Boy, there is a lot to talk about these days. I finally have time to be able to do something about that, as it is smack dab in the middle of "off season." I have a few weeks to catch up on things, and im excited to do nothing for a bit. I have scheduled a few social items, but, in reality... I am really trying to not do much on the weekends, in particular.
Last week, I was in Quebec, for the first time since I was at McGill. It was a bit nostalgic, because in many ways, there are so many good memories about Quebec. And, lets be honest: if there is a place that does "quaint" the best in Canada, it is rural Quebec. Quaint towns and delicious food. Perfect.
I was there to race the Ironman 70.3 World Championships. This is the second year that I have gotten a roll down slot for the race & the first time that it was outside of the USA (previously, it has been held in Clearwater, FL, and Las Vegas, NV... where I participated, last year). Last year was a hard race. 2 weeks after Challenge Penticton (My first iron distance) and challenging weather. I struggled a lot during that race, and was alone on the trip. This year was totally different. I had friends, teammates, my love, and the race was in beautiful temperate Canada!
This race was the perhaps the most challenging course that I have done in a while. The run included somewhere between 290- 350m worth of elevation gain, which is actually quite substantial. After Calgary (and especially Boise) 70.3's this year, I was frustrated with my running, and wanting it to be a good race. Going into the race, my mantra was "this is MY race." It doesn't matter what other competitors are doing, its about what I am doing.
Everything went quite well during pre-race. It was a chilly morning & fog was abound. Pretty much 10 mins prior to the pros starting, the fog lifted, a Canadian fighter yet flew over the race venue, and everything got underway!
I had gotten in for a practice swim the day prior, and knew that the water was clear, with the perfect temperature. Somehow, our age group did not look like there were 100+ women starting, but, boy... when the cannon went off, it was hectic. arms and legs everywhere, splashing, bumping, and fast movement. Within the first 250m's, i got a really really good WACK on the head, and instantly had a splitting headache. That headache plagued me all the way through the swim & right into the bike. The swim was smooth; as always, I tried to find a pair of feet to draft, and then got stressed out about it. I did, however, find a girl to swim beside for the last 2/3, and we worked well together. It was a solid swim.
Time: 30:11 (31/117 division)
T1: nothing much here, other than a long long long run up to transition with lots of lovely spectators!
I got onto the bike & was still struggling with that headache. I was hoping that the blow wasn't enough to have given me a concussion, and had to do a check-in with the pain & conciousness factor a few times. Knowing that there would be a ton of drafting & people on the course, that the last 10km were going to be challenging with the climbs, & really having a goal to do well on my run, I focused on "MY race." I ignored the pelotons of people going my (its not my race... its not my race...), tried to maintain a steady cadence without any grinding & taking in more solid food nutrition, drinking when i was thirsty. The bike felt good. Not easy, but solid. I was happy with my time, the race course was BEAUTIFUL, with good pavement (but not super spectator friendly), and I was happy to see a few people that I know out there.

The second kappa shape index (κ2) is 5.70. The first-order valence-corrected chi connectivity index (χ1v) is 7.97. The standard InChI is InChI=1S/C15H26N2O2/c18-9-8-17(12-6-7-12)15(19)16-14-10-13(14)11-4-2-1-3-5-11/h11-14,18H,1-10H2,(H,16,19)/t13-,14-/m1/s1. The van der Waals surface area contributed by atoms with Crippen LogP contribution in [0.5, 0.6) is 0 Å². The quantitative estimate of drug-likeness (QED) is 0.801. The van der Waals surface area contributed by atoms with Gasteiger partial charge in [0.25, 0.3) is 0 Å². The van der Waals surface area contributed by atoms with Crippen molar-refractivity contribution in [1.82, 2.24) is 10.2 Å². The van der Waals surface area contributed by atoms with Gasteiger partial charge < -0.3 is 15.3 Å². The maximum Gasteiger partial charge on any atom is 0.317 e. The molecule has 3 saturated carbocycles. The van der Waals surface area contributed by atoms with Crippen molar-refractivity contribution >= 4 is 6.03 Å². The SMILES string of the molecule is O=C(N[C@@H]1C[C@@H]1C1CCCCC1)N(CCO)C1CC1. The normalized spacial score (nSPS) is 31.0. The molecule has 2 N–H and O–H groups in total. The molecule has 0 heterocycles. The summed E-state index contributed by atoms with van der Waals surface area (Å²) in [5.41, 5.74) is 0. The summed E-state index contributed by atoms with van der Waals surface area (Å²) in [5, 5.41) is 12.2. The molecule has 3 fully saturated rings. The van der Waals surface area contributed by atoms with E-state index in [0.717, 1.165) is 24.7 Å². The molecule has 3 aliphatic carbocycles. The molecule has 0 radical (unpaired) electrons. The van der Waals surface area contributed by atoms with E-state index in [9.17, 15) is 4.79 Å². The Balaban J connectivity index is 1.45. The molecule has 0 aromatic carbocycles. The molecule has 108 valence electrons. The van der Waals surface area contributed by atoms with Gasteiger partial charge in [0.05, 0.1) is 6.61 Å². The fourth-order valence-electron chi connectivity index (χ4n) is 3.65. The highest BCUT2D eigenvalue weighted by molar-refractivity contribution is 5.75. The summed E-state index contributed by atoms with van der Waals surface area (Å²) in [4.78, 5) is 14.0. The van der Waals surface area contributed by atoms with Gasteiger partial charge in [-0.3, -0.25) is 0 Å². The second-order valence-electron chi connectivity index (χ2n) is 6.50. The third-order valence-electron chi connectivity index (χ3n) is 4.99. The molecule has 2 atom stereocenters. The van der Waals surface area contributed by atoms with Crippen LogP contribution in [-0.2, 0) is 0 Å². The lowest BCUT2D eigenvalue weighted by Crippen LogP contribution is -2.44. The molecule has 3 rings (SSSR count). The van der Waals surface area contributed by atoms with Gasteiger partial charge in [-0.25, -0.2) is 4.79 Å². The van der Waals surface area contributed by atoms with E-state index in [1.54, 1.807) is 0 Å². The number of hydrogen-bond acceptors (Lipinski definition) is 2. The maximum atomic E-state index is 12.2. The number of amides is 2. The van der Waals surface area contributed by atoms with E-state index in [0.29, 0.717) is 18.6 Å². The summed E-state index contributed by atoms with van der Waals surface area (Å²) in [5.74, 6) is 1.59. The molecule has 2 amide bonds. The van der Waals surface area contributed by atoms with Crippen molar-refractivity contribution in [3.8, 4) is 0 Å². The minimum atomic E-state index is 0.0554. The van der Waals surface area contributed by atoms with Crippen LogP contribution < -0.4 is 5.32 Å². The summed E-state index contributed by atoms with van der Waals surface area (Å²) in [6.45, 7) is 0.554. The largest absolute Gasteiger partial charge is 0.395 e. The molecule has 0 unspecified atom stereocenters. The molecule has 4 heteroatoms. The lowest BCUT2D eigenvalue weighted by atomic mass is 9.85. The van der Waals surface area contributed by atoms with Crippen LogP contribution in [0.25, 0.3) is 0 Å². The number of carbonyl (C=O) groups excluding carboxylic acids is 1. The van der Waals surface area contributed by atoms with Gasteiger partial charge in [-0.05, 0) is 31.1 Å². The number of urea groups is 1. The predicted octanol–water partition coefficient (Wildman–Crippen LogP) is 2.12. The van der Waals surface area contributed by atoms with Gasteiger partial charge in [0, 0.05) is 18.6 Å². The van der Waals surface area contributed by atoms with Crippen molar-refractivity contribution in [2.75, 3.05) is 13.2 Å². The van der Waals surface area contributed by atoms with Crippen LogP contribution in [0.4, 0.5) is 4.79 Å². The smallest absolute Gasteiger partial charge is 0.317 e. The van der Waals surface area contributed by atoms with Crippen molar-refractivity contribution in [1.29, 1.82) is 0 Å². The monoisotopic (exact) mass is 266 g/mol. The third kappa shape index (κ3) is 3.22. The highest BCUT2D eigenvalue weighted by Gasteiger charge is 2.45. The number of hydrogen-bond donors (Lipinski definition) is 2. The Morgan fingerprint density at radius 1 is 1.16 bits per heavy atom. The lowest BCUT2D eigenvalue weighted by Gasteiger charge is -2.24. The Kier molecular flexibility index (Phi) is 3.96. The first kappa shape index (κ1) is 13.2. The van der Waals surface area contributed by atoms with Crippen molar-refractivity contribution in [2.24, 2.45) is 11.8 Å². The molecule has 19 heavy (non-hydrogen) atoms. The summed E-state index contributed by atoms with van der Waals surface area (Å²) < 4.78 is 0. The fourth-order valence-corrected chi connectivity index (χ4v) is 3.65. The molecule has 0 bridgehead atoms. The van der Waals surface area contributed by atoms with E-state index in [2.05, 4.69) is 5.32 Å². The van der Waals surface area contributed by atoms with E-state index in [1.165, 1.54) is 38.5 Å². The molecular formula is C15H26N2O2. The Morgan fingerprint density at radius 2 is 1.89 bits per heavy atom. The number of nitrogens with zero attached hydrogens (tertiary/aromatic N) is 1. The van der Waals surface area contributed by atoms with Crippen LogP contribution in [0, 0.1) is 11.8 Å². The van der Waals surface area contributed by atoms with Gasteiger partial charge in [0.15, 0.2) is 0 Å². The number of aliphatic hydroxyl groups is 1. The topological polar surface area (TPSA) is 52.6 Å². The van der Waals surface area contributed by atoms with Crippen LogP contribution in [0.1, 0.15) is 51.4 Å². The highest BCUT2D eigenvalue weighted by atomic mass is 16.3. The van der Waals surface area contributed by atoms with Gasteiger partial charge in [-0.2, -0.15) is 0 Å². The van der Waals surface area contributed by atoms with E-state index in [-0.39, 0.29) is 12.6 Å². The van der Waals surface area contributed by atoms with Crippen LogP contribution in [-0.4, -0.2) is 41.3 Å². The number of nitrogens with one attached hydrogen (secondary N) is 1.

Time: 2:41.27 (33.5km/hr, 46/117 Division)
T2 was quick, and i was out onto the most challenging part for me. Having had spent the last 4 weeks focusing on pacing, with no hill training sessions, I was curious to see how everything was going to play out. My goal: run the whole race. Employ strategies to get up the hills & let it loose on the downhills. Run sub-2 hours. I didn't achieve all of these... I did end up walking up hills. But, I did not walk up all of them, and I certainly employed strategies to run as much of them as possible. I also got my 3rd fastest 1/2 ironman run time ever, and I didn't have any nutrition problems. I felt good: it was hard, but it was enjoyable. That hill through the village, with all the spectators up and down the sides: I mean, what an atmosphere... I couldn't run up it, but, you know... comon'... its amazing! you are racing against the fastest people in the world! You are in a beautiful place! doing something you love!
Time: 1:54.57 (5.26/km, 74/117).
what sucks about this race...
1) I would like to learn better mental techniques for the hills. I feel like I am 1/2 way there, but, I know that I can be better. I don't like walking, and I need to learn to pace better.
2) what sucks is that despite feeling good and excited about my race, is that i got fricken 74st in my AG. that sucks. I want so much to be in the top 50% of my age group in the WC's. but... not there yet. And you know, its ok. But, it still sucks. There were 40+ women in my AG who were sub-5hrs. And, no matter who you are: that.is.FAST! and, that is a lot of women who are fast.
what is next:
well. Running. I hope to do an early season marathon (in February), and then it will be eyes on IM WHISTLER. i hope to kill it, but it is a long road towards the race. so, for now, during this off season, I drink some beer, i eat ice cream, I sleep-in in the mornings, and I spend time with family, friends, and dog.